When making the lesson plan, every child’s natural ability is kept in mind. Some children are visual learners; some are auditory learners while others are kinesthetic learners. So when a lesson plan is made, a PPT is made to go along with it for visual kids. Games are devised for kinesthetic kids. So every lesson plan has detailed objectives. When preparing objectives teachers are also expected to find out which part of the lesson is knowledge-oriented, which is understanding-oriented, which is application-oriented and which is based on judgment and evaluation.
Once the plan is made it is distributed on a day-to-day basis over the week. What are the introductory activities, what are the keywords that are going to be used that day, which part of objectives are being fulfilled for this class today, what class work has been given, what has been the learning outcome and has the class fulfilled that and at the end, what reinforcement has been derived from what was taught; all these are planned with extreme detail by the teachers.
There are about 8-10 students on an average in every class who need remedial classes, states Shubha.“The remedial part is strong here and goes parallel with other classes during school hours. Our remedial classes are not the reinforcement of the previous teaching. Usually when teachers are sent for training, they end up not knowing how to apply or implement what they have learnt. But Brindavan has perfected the art of teaching children who have problem with learning,” she explains.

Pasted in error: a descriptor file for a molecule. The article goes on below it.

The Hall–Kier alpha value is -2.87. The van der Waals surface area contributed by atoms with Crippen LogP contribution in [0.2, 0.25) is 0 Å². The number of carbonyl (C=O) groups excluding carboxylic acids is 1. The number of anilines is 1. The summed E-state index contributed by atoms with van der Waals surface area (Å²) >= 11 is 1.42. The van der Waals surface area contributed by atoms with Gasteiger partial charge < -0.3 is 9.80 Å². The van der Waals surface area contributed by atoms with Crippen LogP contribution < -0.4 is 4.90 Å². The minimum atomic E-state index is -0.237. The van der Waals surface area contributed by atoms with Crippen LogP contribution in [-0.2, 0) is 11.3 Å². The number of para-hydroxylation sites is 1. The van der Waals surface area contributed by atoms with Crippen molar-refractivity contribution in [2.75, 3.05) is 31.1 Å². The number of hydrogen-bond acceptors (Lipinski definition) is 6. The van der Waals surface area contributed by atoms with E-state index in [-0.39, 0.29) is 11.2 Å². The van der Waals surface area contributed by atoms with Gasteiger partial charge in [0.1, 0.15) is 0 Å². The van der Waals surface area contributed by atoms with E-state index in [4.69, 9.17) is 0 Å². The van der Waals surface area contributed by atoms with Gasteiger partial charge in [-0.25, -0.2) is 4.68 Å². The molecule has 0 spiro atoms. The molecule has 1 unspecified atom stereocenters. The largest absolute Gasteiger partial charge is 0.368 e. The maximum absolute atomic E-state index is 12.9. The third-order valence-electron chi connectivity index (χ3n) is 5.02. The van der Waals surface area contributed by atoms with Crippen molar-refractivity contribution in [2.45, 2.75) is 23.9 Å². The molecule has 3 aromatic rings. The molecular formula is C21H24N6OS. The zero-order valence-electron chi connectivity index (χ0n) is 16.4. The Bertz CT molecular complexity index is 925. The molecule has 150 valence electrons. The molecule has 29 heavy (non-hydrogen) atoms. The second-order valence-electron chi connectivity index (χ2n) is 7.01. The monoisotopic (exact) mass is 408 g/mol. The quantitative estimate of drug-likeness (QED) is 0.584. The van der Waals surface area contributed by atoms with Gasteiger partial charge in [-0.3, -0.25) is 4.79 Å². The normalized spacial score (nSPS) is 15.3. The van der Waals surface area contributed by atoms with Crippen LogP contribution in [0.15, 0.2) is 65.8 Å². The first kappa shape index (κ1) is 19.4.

Vijaya Mahadevan from Brindavan says, “The forty children in the class have different abilities and come from different backgrounds. Some children have had previous school experience. One or two of them have never gone to school and are directly coming to 1st standard. There are also students who have done the lower classes in Kannada or Tamil medium and now are switching to English.”
So the language development is at three levels – oral level, reading level and writing level. They also teach the first-time students to get acclimatised to a classroom environment. While the Montessori teachers in the school are NTT (Nursery Teacher’s Training) trained, the teachers for the lower primary classes have finished B.Ed. Brindavan also additionally trains these teachers to include the students who have all kinds of learning difficulty. “We have audio (learning words through their phonetic pronunciation) and visual aids (flash-cards) to help the children remember the subjects,” Vijaya shows demonstrating the flash cards. “Not just blind memorization or learning by rote but through proper mind mapping and use of a lot of colours we help retention of what is taught,” she adds.
Unique visual exam pattern
‘Children change the family’
Revealing the ideology behind the school, Bharatiya Vidya Bhavan Director Suresh says, “Earlier the notion was that the elders in the family should direct the children. The parents of these children, however, are not educated. So a reverse process has begun taking place. Our belief now is that the child is changing the family. This area was also chosen deliberately for the school, so we could curb the high crime rate by educating the children. Instead of just talking about it, we wanted to build model schools. If we succeed we can replicate this formula in other places where Bhavan need not invest on land and the building but we can still educate people in a different way. And this has worked out really well for us!”